Russia’s Middle Class Drives Thriving PC Market

 

Improved living standards, computer literacy and Internet access are making PCs accessible.

Laptop and Ultrabook computers in Moscow retail store. The cost of buying a PC has dropped dramatically: in 1995, the worldwide price for an average priced notebook PC was equal to 47.7 workweeks. By 2010, the price had declined to 5 workweeks.. (Flickr photo)

A rapid rebound from the 2008 global economic crisis, distribution of wealth across a growing middle class and more affordable prices are driving Russia to become the biggest PC market in Europe.

Russia will become the fourth-largest PC market in the world in 2012, according to IDC research director Stefania Lorenz.This means that for the first time more PCs will be sold in Russia than in Germany, Europe’s decades-long epicenter of PC demand.

“Certainly Russia is a driving force in PC growth in Europe, and consumers are driving the growing volume of sales,” Lorenz said in an interview for this story. “Between the first quarter of 2010 and the third quarter of 2011, consumer notebook sales in Russia grew from a staggering 241 percent [growing from a relatively small base of 273K units first quarter 2009 to 932K units first quarter 2010] to 21 percent in third quarter of 2011,” she said. “And if you look at just the third quarter of 2011, of the 2.6 million PC units sold, 2.2 million of those were sold to consumers.”

Improved living standards, computer literacy and Internet access across Russia, combined with a significant drop in prices, are making PCs attractive and accessible to more people, according to Lorenz.

“Russian consumers are spending more time each month on social networks, more than anyone in the world,” Dmitri Konash, Intel’s general manager of Russia, said in an interview for this story.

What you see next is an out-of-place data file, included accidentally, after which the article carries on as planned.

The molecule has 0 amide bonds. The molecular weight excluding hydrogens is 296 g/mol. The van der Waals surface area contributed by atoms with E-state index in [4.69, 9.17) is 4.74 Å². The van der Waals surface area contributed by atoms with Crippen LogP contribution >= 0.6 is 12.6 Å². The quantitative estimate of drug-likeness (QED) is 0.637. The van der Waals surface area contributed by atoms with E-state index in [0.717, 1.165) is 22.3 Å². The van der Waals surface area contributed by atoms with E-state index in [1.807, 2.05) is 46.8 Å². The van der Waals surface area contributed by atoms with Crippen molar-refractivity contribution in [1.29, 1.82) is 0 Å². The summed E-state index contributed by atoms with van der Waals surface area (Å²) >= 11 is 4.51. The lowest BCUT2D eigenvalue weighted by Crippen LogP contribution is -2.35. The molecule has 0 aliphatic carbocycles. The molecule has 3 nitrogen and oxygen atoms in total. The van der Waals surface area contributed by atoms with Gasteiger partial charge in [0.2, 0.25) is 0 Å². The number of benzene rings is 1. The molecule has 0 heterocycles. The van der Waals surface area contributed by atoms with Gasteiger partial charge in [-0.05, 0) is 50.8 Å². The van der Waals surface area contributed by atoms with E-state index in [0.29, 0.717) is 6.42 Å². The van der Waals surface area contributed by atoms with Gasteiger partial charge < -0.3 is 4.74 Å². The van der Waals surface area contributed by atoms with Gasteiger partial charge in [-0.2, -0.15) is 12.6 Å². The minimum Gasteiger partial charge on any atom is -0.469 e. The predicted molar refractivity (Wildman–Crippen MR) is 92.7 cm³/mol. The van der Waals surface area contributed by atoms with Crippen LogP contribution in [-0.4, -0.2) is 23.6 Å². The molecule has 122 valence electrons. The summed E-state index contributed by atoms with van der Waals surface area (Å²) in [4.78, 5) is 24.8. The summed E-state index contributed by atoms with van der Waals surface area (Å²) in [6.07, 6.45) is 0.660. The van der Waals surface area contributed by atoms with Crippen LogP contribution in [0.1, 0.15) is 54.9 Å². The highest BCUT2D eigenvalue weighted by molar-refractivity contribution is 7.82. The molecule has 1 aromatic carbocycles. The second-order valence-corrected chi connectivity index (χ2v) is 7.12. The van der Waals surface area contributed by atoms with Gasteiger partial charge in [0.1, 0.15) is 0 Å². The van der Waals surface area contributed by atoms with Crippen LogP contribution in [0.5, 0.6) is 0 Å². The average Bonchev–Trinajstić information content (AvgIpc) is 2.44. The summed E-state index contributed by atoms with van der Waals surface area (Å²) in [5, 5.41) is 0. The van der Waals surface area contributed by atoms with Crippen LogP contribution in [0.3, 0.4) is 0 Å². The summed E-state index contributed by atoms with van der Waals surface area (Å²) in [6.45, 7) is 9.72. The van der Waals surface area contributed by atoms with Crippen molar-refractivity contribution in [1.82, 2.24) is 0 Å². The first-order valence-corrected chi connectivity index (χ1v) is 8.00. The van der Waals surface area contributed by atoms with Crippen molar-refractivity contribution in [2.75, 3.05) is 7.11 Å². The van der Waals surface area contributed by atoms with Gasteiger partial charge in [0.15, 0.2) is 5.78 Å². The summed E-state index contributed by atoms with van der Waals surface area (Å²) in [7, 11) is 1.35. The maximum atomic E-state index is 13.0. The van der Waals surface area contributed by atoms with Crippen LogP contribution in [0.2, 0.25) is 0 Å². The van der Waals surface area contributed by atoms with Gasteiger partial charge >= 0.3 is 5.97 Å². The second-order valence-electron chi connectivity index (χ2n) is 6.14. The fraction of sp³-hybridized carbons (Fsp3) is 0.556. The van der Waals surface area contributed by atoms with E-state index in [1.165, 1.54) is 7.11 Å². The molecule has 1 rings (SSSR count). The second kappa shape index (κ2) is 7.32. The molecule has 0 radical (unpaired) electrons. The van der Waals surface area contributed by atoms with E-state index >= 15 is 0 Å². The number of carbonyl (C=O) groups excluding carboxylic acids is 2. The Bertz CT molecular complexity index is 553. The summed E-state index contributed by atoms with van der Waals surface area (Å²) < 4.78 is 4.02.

“Technology has also become legitimate business in Russia,” said Lorenz, referring to the shift away from the black market toward buying computers at large national retail chains and small stores. “The notebook market is nearly 100 percent legal now, although a few years ago 50 percent of laptops were imported into the country illegally,” she said.

While developed countries in Western Europe and the United States are experiencing slight PC sales slumps, several emerging markets are growing and changing the PC marketplace. Russia dominates PC sales in a market region that includes Turkey, the Middle East and Africa, and the Russian economy “is more unified than Western Europe as a whole,” said Loren Loverde, vice president of IDC research in an interview for this story.

IDC expects to see PC sales in Russia climb from 12.3 million units shipped in 2011 to 13.5 units in 2012. Konash, however, believes it’s possible for Russia to ship 16 million PCs in 2012. “That would mean 20 percent growth,” he said.

“Unless there is a global meltdown, the Russian economy will do fairly well for the next few years.”

Quick Recovery from Global Crisis, but No More Triple-Digital Growth